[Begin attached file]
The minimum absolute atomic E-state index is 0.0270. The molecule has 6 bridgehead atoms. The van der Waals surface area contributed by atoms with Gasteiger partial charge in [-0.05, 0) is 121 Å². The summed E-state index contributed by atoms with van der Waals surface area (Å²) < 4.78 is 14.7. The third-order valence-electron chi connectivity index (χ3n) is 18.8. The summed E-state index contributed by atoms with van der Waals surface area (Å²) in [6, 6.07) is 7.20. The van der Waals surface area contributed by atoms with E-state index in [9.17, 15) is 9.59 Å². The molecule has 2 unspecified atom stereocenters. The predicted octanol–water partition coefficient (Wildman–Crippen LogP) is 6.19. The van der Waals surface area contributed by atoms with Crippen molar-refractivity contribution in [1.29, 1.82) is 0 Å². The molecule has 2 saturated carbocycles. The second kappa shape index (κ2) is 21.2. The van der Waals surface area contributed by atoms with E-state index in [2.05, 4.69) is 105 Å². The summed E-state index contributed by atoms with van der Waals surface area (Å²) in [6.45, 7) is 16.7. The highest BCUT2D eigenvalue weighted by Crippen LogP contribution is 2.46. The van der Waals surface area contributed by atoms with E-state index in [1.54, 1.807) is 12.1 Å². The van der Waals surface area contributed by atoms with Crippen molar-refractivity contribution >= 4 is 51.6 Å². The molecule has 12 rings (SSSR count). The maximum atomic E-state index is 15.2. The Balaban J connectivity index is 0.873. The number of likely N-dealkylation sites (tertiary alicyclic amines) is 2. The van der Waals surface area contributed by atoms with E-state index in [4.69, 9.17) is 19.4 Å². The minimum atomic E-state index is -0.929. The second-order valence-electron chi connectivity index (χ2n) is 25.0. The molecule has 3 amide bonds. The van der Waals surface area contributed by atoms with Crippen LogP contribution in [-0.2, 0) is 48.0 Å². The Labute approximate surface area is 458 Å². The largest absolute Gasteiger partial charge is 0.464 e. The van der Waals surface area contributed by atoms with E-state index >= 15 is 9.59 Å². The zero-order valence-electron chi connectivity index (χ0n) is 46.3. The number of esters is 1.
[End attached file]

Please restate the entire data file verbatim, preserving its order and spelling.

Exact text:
The minimum absolute atomic E-state index is 0.0270. The molecule has 6 bridgehead atoms. The van der Waals surface area contributed by atoms with Gasteiger partial charge in [-0.05, 0) is 121 Å². The summed E-state index contributed by atoms with van der Waals surface area (Å²) < 4.78 is 14.7. The third-order valence-electron chi connectivity index (χ3n) is 18.8. The summed E-state index contributed by atoms with van der Waals surface area (Å²) in [6, 6.07) is 7.20. The van der Waals surface area contributed by atoms with E-state index in [9.17, 15) is 9.59 Å². The molecule has 2 unspecified atom stereocenters. The predicted octanol–water partition coefficient (Wildman–Crippen LogP) is 6.19. The van der Waals surface area contributed by atoms with Crippen molar-refractivity contribution in [1.29, 1.82) is 0 Å². The molecule has 2 saturated carbocycles. The second kappa shape index (κ2) is 21.2. The van der Waals surface area contributed by atoms with E-state index in [2.05, 4.69) is 105 Å². The summed E-state index contributed by atoms with van der Waals surface area (Å²) in [6.45, 7) is 16.7. The highest BCUT2D eigenvalue weighted by Crippen LogP contribution is 2.46. The van der Waals surface area contributed by atoms with E-state index in [1.54, 1.807) is 12.1 Å². The van der Waals surface area contributed by atoms with Crippen molar-refractivity contribution >= 4 is 51.6 Å². The molecule has 12 rings (SSSR count). The maximum atomic E-state index is 15.2. The Balaban J connectivity index is 0.873. The number of likely N-dealkylation sites (tertiary alicyclic amines) is 2. The van der Waals surface area contributed by atoms with E-state index in [4.69, 9.17) is 19.4 Å². The minimum atomic E-state index is -0.929. The second-order valence-electron chi connectivity index (χ2n) is 25.0. The molecule has 3 amide bonds. The van der Waals surface area contributed by atoms with Crippen LogP contribution in [-0.2, 0) is 48.0 Å². The Labute approximate surface area is 458 Å². The largest absolute Gasteiger partial charge is 0.464 e. The van der Waals surface area contributed by atoms with E-state index >= 15 is 9.59 Å². The zero-order valence-electron chi connectivity index (χ0n) is 46.3. The number of esters is 1.